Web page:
Winter Kidding Season: Part 1

| 2/23/2012 10:36:38 PM

Tags: kidding, boer, kiko, goat, kids, commercial meat, herd, farm, Missouri, Alexandra Reel,

 Alexandra head shotOur spring kidding season starts in about 3 weeks.  This, of course, is cause to reflect on our December kiddings.  For the past two years our does have been divided into a March kidding group and a December kidding group.  It has worked well for us.  Winter kidding obviously has its trials and is a bit more labor intensive (we’re in Missouri, so the winters could definitely be worse but are still below freezing) but the flip side is that we have kids reaching market weight right before Easter.  So we can sell when the market is at it’s peak in this area, which is no little thing to consider. 

Here is a glimpse of the amusement that these last kiddings brought to our farm:
 4wk Kids
Anyway, our December kiddings were overall a success, but started on a trying note.  Our first doe to kid was Ruth, a young first timer who went about a week early.  Luckily we happened to be out in the barn checking on things when she delivered twin bucklings.  One was 99% dead at birth, we managed to resuscitate it but it slipped away again a short time later.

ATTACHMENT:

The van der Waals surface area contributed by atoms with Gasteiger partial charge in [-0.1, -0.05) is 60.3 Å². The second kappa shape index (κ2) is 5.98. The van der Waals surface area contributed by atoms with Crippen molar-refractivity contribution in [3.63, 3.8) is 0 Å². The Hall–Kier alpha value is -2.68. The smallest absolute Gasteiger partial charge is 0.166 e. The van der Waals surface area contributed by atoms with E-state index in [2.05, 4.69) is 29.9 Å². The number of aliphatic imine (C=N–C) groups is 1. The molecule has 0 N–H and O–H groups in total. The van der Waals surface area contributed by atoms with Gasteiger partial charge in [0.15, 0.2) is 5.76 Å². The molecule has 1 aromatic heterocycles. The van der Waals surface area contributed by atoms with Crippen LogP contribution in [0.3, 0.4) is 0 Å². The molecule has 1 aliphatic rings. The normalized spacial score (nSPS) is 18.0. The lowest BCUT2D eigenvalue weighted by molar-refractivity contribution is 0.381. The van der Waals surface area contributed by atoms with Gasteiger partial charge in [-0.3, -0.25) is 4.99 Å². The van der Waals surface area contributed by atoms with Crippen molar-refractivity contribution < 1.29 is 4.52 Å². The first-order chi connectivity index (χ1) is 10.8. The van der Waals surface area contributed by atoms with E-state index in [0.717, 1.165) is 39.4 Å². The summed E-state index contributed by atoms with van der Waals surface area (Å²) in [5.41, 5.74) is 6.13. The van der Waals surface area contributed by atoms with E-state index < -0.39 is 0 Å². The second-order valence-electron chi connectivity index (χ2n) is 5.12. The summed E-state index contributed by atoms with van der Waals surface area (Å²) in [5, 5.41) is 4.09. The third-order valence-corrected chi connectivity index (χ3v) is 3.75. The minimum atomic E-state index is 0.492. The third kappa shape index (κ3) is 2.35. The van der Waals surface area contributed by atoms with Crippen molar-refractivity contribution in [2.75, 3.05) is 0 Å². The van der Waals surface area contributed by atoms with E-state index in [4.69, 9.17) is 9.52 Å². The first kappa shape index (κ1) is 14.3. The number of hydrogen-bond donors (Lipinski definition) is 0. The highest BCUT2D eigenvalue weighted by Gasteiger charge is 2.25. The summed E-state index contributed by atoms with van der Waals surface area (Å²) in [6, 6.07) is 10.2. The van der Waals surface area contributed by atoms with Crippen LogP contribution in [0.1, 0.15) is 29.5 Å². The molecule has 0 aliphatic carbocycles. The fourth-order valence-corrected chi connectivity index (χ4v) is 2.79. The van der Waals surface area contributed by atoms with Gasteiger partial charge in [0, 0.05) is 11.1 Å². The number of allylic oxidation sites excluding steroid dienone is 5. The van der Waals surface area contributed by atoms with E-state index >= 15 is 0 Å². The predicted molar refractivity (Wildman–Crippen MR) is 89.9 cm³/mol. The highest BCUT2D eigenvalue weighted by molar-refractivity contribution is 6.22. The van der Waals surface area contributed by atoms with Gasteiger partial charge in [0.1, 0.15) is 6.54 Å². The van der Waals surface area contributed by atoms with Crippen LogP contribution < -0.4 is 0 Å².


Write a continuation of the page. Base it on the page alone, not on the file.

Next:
This is Ruth (Though mostly wild, apparently she is a ham for the camera...see following pictures.):


The second kid was loudly letting us know that it was alive, hungry and deeply offended at being brought out into this cold world.  But he was weak, barely able to lift his head and nowhere near trying to stand.  And, his mother wanted absolutely nothing to do with him.

(Please note, I do not like goats in the house and firmly believe that they should stay in the barn with other goats whenever possible so that they don’t forget that they are goats.  However, there is one thing I despise worse than goats in the house and that is: COLD.  Especially at 1am.)   Therefore, after both my husband and I, the doe and the goat kid had all reached a suitable level of frustration I simply milked colostrum from the doe and we brought the kid to the house to warm up and gain strength.

 Still Ruth
After a successful round of tube feeding I fell asleep on the basement couch thinking, “Isn’t this the life?” - with my then 3 month old human baby in a bassinet on one side and a baby goat in an old playpen on the other.  Needless to say, between the two babies, there wasn’t much sleep for me to have that night ...